Student support

At the University of Huddersfield, you'll find support networks and services to help you get ahead in your studies and social life. Whether you study at undergraduate or postgraduate level, you'll soon discover that you're never far away from our dedicated staff and resources to help you to navigate through your personal student journey. Find out more about all our support services.

Researcher Environment

Our postgraduate researchers contribute to our thriving research [culture] community at Huddersfield, in return, we provide an experience that enhances your potential and inspires you to think big and become a globally competitive researcher.

Join our community of like-minded people who are passionate about research and gain access to world-leading facilities, advanced research skills training, and expert career advice.

Reduced inequalities

  • We recently ranked 6 out of 796 global institutions for reduced inequalities in the Times Higher Impact ratings – this recognises our research on social inequalities, policies on discrimination and commitment to recruitment staff and students from underrepresented groups.**

World-leading

  • We are in the top 50 UK universities for research power, and nearly two-thirds of our research environment is classified as world-leading and internationally excellent.***

As a researcher, you’ll gain access to our Researcher Skills Development Programme through The Graduate School, to help broaden your knowledge and access tools and skills to improve your employability. The programme is mapped against Vitae’s Researcher Development Framework (RDF), you’ll benefit from Vitae’s career support as well as our own programme. We also have a team dedicated to improving the academic English needed for research by our international PGRs.

Our training is delivered in a variety of ways to take advantage of online platforms as well as face-to-face workshops and courses. You can access a range of bespoke training opportunities and in-person events that are tailored to each stage of your journey;

  • Sessions on PhD thesis writing, publications and journals, post-doctoral opportunities, poster and conference presentations, networking, and international travel opportunities

  • opportunity to work and study abroad via the Turing Scheme through The Graduate School

  • Externally accredited training programme with Advance HE (HEA) and CMI

  • Online research training support accessed through a dedicated researcher module in Brightspace, the University’s Virtual Learning Environment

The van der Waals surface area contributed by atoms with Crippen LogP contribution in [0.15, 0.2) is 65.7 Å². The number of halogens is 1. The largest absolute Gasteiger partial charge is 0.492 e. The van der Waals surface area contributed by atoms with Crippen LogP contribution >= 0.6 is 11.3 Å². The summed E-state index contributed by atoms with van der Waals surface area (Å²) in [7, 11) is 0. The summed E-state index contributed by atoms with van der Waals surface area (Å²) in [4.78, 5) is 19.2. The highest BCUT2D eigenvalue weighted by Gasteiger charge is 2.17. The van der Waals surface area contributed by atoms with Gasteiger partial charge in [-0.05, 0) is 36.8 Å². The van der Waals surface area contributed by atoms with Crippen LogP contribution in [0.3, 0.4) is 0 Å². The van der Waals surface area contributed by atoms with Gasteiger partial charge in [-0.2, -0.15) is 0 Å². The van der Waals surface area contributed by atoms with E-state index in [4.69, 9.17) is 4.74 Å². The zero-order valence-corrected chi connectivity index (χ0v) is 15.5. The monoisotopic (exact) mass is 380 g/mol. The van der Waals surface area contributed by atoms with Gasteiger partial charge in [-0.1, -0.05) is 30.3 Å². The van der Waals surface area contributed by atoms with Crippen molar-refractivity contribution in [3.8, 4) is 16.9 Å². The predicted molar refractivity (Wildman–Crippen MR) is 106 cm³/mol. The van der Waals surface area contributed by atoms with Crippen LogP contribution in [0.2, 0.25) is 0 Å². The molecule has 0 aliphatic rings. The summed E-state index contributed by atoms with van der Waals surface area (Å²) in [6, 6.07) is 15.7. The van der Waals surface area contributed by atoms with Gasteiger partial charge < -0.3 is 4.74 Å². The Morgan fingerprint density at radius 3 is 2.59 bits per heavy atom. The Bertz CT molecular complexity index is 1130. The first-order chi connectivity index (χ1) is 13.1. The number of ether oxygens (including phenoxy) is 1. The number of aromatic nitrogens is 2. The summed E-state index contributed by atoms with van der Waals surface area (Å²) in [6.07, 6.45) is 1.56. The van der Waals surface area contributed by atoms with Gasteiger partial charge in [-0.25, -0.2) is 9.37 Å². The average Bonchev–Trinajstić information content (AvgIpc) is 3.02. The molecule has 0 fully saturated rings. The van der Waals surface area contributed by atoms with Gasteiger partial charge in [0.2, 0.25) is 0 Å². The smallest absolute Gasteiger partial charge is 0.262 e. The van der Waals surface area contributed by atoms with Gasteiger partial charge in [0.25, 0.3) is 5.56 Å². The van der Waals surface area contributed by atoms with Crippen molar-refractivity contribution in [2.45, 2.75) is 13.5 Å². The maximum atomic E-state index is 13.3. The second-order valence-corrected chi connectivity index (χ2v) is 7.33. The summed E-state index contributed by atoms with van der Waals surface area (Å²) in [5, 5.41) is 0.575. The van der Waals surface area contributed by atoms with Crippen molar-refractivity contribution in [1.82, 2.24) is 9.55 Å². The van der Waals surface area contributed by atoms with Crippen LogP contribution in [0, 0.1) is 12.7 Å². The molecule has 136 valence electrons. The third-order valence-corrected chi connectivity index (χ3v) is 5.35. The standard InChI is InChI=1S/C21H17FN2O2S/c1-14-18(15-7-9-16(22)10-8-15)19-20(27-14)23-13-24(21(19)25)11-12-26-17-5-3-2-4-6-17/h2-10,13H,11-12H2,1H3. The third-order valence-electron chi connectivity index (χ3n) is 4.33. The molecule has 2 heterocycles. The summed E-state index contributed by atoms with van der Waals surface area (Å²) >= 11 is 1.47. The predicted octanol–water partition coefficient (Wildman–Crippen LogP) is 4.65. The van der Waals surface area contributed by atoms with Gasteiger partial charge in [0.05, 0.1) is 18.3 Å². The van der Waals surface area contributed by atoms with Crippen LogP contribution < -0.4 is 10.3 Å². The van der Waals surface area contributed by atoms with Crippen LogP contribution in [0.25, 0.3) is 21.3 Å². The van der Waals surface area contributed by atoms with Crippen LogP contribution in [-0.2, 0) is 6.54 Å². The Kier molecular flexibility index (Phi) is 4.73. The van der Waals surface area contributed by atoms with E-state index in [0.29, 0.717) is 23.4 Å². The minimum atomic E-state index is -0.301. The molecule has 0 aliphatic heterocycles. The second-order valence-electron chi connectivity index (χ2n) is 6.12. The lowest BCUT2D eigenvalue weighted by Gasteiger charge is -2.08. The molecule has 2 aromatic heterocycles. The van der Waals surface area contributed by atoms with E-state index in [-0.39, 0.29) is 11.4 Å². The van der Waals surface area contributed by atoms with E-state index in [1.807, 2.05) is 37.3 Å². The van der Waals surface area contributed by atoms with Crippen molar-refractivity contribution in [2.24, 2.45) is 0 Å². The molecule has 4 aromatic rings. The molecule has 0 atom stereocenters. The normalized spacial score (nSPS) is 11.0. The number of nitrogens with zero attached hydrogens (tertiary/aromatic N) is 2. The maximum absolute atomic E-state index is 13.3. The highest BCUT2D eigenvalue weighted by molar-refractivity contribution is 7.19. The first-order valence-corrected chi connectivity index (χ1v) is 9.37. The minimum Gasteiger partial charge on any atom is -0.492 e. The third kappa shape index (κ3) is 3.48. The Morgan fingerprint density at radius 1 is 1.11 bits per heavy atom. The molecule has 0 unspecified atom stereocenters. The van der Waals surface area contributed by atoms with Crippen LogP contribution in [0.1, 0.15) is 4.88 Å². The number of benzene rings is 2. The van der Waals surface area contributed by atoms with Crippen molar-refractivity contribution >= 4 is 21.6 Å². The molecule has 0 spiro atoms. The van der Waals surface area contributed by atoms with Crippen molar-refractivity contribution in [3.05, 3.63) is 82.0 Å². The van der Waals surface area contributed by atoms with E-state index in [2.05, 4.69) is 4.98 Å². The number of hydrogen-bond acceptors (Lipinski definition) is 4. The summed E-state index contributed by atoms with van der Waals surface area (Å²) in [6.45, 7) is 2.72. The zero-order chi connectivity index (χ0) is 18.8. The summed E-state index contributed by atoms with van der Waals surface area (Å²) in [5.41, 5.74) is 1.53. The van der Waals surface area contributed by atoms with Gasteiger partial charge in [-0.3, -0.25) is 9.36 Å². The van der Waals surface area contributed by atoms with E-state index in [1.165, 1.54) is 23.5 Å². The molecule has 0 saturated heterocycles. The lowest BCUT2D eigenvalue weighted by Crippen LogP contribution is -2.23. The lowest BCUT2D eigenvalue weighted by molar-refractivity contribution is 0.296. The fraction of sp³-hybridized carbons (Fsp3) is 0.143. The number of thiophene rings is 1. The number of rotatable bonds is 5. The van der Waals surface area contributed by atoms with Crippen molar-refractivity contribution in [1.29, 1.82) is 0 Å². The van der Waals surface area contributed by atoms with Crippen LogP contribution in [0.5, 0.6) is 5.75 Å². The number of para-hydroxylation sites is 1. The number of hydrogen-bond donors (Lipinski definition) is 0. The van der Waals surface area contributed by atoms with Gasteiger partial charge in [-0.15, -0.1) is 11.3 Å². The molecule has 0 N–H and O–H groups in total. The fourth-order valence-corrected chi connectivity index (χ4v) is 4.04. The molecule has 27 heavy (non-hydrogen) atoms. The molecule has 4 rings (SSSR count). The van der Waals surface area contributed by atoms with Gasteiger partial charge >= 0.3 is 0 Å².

• We also hold a series of PGR focussed events such as 3 Minute Thesis PGR led research conference informal events throughout the year.

**THE Impact Rankings 2022

*** REF2021

Important information

We will always try to deliver your course as described on this web page. However, sometimes we may have to make changes as set out below.

When you are offered a place on a research degree, your offer will include confirmation of your supervisory team, and the topic you will be researching and will be governed by our terms & Conditions, student handbook and relevant policies. You will find a guide to the key terms here, along with the Student Protection Plan.

Whilst the University will use reasonable efforts to ensure your supervisory team remains the same, sometimes it may be necessary to make changes to your team for reasons outside the University’s control, for example if your supervisor leaves the University, or suffers from long term illness. Where this is the case, we will discuss these difficulties with you and seek to either put in place a new supervisory team, or help you to transfer to another research facility, in accordance with our Student Protection Plan.

Changes may also be necessary because of circumstances outside our reasonable control, for example the University being unable to access it’s buildings due to fire, flood or pandemic, or the University no longer being able to provide specialist equipment. Where this is the case, we will discuss these issues with you and agree any necessary changes.

Your research project is likely to evolve as you work on it and these minor changes are a natural and expected part of your study. However, we may need to make more significant changes to your topic of research during the course of your studies, either because your area of interest has changed, or because we can no longer support your research for reasons outside the University’s control. If this is the case, we will discuss any changes in topic with you and agree these in writing. If you are an international student, changing topics may affect your visa or ATAS clearance and if this is the case we will discuss this with you before any changes are made.

The Office for Students (OfS) is the principal regulator for the University.